Early on, Puritan Connecticut was divided into two colonies: Connecticut and New Haven. Witchcraft officially became a crime in Connecticut in 1642 with the law stating: “If any man or woman be a witch—that is, hath or consulteth with a familiar spirit—they shall be put to death.” In New Haven, a similar law was enacted in 1655, stating “If any person be a witch, he or she shall be put to death according to” Exodus XXII, 18; Leviticus XX, 27; Deuteronomy XVIII, 10, 11.”
Those accused would go through a formal criminal prosecution, including a jury trial.
The Puritans of Connecticut were connected with the Massachusetts and Plymouth colonies and like them, fled England primarily due to religious persecution. In America, they desired to create a “nation of saints” and were not only intensely religious, but were also serious, conservative, thoroughly righteous, and intolerant of other beliefs or religions. Though they had left behind their former lands in Europe, they brought with them the Old World belief in witches who were recruited by the Devil to cause harm within their communities.
In the colonial settlements of the New World, the Puritans experienced a great deal of hardship including epidemics of illness, difficult winters, the death of livestock, starvation, and Indian attacks. Looking for something or someone to blame for these maladies, witchcraft was often the scapegoat. Their eyes would often turn to anyone who did not strictly conform to the harsh religious, social, and personal standards of the community.
Women were more often targeted as witches than were men, for a number of reasons.
At that time, women were viewed as second-class citizens in the patriarchal communities and generally bore the brunt of social and religious intolerance. They were expected to be quiet, submissive, and live under a male head of the household. Those who didn’t fit within this mold were subjugated and were at higher risk of being accused of witchcraft.
Because of their roles as food preparers, animal tenders, and midwives, they were blamed for sickness, death, and problems with childbirth.
The majority of those women accused as witches, both in Connecticut and elsewhere, were poor women, single mothers, widows, women over the age of 40, and those living on the margins of society. For these women, their communities saw them as having no specific purpose.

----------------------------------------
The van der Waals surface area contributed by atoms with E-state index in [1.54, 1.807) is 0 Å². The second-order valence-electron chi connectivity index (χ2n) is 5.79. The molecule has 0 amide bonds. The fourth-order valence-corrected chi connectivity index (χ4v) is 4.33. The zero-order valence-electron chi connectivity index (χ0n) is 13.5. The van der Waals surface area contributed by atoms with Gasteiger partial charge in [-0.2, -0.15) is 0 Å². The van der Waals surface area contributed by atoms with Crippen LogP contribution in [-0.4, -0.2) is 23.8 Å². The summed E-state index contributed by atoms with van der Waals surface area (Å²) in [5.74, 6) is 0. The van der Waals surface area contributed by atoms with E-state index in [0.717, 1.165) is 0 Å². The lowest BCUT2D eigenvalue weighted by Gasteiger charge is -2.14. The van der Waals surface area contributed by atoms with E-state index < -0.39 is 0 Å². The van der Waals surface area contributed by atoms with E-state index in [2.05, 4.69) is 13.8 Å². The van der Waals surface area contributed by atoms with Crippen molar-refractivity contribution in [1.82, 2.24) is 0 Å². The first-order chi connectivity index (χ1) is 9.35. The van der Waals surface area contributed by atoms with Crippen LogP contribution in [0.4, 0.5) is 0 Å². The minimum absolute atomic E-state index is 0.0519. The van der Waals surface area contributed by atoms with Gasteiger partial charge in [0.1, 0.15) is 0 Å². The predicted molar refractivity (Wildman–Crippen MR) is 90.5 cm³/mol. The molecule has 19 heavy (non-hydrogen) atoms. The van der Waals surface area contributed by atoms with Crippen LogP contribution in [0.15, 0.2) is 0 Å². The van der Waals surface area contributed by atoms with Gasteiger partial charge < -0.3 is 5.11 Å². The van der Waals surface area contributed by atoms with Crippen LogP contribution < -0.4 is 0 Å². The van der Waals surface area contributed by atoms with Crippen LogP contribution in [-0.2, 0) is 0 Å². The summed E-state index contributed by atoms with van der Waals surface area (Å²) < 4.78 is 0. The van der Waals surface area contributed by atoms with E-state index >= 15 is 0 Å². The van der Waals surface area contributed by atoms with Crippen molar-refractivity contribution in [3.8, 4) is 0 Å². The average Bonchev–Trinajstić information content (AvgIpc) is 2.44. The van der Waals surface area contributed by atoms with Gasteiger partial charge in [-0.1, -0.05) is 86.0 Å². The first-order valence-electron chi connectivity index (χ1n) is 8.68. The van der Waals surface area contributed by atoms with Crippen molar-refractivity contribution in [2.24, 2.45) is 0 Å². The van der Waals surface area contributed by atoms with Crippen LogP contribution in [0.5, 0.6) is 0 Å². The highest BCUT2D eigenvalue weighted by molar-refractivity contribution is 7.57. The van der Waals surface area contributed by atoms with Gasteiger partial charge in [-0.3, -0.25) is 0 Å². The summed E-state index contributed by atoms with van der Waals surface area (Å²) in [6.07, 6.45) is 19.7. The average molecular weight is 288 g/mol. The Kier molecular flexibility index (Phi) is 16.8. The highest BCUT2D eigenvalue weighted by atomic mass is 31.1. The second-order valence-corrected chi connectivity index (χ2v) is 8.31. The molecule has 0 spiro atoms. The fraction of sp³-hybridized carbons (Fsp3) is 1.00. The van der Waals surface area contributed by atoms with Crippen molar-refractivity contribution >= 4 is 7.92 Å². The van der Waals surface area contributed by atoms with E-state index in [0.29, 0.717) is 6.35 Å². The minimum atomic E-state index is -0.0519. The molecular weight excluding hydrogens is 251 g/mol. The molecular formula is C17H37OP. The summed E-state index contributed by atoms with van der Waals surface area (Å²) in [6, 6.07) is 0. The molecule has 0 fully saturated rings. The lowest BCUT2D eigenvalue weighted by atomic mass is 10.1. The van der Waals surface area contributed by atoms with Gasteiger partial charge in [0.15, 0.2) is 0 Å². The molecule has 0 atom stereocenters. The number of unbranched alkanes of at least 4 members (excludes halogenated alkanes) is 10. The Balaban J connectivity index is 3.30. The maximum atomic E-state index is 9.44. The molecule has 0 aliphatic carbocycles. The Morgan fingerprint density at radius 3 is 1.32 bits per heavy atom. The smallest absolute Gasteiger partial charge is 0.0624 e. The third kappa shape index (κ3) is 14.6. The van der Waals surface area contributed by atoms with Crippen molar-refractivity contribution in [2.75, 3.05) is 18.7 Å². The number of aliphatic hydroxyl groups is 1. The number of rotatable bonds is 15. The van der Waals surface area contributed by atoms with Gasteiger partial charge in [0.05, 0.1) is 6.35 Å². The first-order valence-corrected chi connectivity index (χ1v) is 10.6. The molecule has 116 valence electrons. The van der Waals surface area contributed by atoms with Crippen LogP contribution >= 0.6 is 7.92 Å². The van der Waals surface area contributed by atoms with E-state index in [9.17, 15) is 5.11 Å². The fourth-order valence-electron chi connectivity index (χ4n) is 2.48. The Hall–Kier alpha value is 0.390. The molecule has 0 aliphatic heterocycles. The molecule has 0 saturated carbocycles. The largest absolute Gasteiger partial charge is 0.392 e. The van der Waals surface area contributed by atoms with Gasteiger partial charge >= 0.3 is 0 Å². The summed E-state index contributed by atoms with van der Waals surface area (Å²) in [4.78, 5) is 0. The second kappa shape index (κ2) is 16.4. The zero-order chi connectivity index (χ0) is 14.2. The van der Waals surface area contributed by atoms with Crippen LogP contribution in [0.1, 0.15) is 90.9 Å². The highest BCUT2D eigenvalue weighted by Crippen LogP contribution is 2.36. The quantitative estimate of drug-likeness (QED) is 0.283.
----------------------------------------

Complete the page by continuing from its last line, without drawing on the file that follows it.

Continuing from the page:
Widows were a specific concern to Puritan leaders, especially if they had inherited land and money, which went against the core beliefs of the Puritan society. This manifested itself into a distrust of women who were married but had no male offspring, who were in line to inherit their husband’s estates should they outlive them. Alternatively, if the wife died before her husband and without producing a male heir, the man’s property would go to the community upon his death.
At this time, it took only a single witness to support a witchcraft trial and conviction.
In 1647, Alse Young of Windsor, Connecticut was the first person executed for witchcraft in the 13 colonies. She was followed by Mary Johnson of Wethersfield, Connecticut, who was the first to confess to witchcraft and was executed in 1650 at Hartford. Several more cases were to follow in the succeeding years, the vast majority of whom were women who were envied, disliked or lived on the edge of society’s margins.
In the spring of 1662, Connecticut’s witch hunting reached its peak with the Hartford Witch Panic, which was set off with the death of eight-year-old Elizabeth Kelly, whose parents were convinced that their neighbor Goody Ayres had caused their child’s death through magic. Soon, several other people in Hartford came forward, claiming to have been “afflicted” by demonic possession at the hands of their neighbors. It ultimately resulted in 12 people being accused of witchcraft and four executions.
Following these deaths in 1662 the Colonial Governor, John Winthrop, Jr. began to question the value of the “evidence” in these witch trials, as well as the possible agendas of the witnesses. As a result, he established more objective criteria for witch trials that required at least two witnesses for each alleged act of witchcraft and in some cases, he personally intervened and overturned or reversed verdicts.
At that time, executions stopped but the witch hunts continued.
In 1692, at the same time of the witch hysteria in Salem, Massachusetts, another frenzy occurred in Fairfield, Connecticut. It began when a young servant girl named Catharine Branch claimed she was having fits due to the actions of Mercy Disborough and Elizabeth Clawson. This accusation was followed by several others and though there were several indictments, there were no more executions.
Afterward, witchcraft remained a capital crime in Connecticut into the 18th century, but there were very few prosecutions after the Fairfield panic.
Between the years of 1647 and 1697, there were over 40 accusations of witchcraft in Connecticut and 11 people were executed.
See Next Page for People Accused Of Witchcraft In Connecticut.